There are many traditions and folklores surrounding wedding ceremonies with all sorts of symbols to represent good luck for the happy couple. One of the most enduring and popular traditions actually comes from an old English poem dating back hundreds of years:
A silver sixpence in her shoe
This rhyme has been passed down through generation after generation since it was first recorded around 1883, and it has become a real tradition for items which a bride is supposed to incorporate into her wedding day outfit, to bring good luck for her pending marriage. There are various interpretations of what each element of the rhyme represents and endless ideas for how to incorporate them, Katie Jones from Orla James discusses just a few…
There are several interpretations for the meaning behind carrying something old in the rhyme. The most common one is that it represents continuity of the family line, so the traditional item to carry is something passed down from another generation, such as a piece of jewellery given by your mother or grandmother.
In another slightly different interpretation, the something old represents protection for the bride’s future children. The tradition is that it should be something that was owned by another bride who has already had children, ideally an undergarment, so that it will bring protection to the baby to come from this new bride, and to ward off evil which might make the new bride barren. Not sure how hygienic or practical that one is!
It doesn’t have to be something that someone else has given you, maybe you have a christening bracelet that was yours as a child, or you could use an old family veil on your wedding date. Maybe your mum still has the sixpence she used on her wedding day, or maybe you have a nice vintage element to your dress, like stitching an old ribbon inside it, or even a piece of material from your mother’s wedding dress.
This represents the new start to life as a married couple and optimism for a new and bright future together and is usually represented in everything the bride is wearing as most of it will be new, so there is no requirement to buy something specifically for this particular element. It could even be said that the new husband fits this element on the wedding day.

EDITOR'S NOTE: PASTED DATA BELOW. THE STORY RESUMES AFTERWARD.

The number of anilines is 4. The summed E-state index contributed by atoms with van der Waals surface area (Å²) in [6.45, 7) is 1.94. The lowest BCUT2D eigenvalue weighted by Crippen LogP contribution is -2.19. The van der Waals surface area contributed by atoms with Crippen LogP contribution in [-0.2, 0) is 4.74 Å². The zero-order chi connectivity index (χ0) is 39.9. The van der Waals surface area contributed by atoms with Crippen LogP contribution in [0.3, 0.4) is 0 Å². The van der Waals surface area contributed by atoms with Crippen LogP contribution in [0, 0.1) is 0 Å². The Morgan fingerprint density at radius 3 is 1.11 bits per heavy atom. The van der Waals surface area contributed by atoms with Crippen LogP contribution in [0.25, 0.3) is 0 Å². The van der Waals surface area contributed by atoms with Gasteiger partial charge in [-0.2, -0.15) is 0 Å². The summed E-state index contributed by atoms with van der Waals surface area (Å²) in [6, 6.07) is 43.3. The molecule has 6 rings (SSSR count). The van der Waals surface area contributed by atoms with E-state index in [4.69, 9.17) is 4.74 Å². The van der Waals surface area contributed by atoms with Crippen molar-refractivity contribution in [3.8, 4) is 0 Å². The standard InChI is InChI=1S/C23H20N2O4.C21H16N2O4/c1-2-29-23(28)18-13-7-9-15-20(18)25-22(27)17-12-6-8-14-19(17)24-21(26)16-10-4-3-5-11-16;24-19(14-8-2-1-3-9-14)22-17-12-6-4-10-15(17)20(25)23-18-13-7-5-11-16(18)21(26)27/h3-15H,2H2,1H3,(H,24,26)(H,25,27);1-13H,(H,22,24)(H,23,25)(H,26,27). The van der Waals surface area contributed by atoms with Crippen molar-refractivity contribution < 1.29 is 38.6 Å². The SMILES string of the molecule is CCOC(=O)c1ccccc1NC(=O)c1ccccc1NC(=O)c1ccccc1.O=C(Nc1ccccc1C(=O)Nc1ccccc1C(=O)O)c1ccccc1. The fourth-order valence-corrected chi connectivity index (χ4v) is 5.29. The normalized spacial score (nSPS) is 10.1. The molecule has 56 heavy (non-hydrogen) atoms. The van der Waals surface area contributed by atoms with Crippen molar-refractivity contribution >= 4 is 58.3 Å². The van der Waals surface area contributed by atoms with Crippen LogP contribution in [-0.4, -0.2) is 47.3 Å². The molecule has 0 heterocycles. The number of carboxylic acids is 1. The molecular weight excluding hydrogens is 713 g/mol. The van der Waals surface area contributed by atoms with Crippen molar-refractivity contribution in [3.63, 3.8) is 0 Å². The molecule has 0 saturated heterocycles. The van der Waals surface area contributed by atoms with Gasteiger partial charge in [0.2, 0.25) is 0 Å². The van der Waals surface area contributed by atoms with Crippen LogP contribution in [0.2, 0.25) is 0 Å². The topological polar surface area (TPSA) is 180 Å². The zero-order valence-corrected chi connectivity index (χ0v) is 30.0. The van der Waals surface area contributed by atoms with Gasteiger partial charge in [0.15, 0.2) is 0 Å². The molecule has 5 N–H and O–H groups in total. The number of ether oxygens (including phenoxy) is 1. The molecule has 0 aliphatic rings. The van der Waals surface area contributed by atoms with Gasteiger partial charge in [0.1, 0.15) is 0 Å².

Although sometimes a relative might like to buy a new set of earrings, or bracelet for the bride to demonstrate this commitment to having something new to wear on the big day so if someone wants to buy your something new, then so much the better.
This should again be something that was borrowed from another happy bride, with the idea that you are borrowing her happiness to bless your wedding day as well. This could be the same item as your something old in theory as you could borrow a family wedding veil or jewellery from your mother or grandmother, just for the day and then give them back again, meeting both traditions in one.
The colour blue stands for purity, fidelity and love and the general tradition for this in British culture is for the bride to wear a blue garter or a garter with a blue ribbon in it, around one of her legs so that it is hidden from view. Or you could stitch a blue ribbon into the inside of your wedding dress.
But there is nothing to stop you wearing something a lot more visible, perhaps a blue accessory in your hair, light blue wedding shoes or maybe even a pale blue wedding dress to buck the white trend! You could hide a bright blue flower in your bouquet or have sapphire jewellery. There are many ways to incorporate blue into your overall look without it becoming distracting.
Sixpence in the shoe
This also has several interpretations – it can mean good luck, or wealth and prosperity and is sometimes also said to symbolise a way to ward off evil spirits from the happy couple. While it may not be practical to wear a sixpence in your shoe all day, you could always tape one to the underneath of your shoe if you are wearing heels, or just carry one in your handbag with you. If your dress has pockets you could keep one in your pocket, or even stitch it into the lining somewhere so that it’s hidden but always with you throughout the day.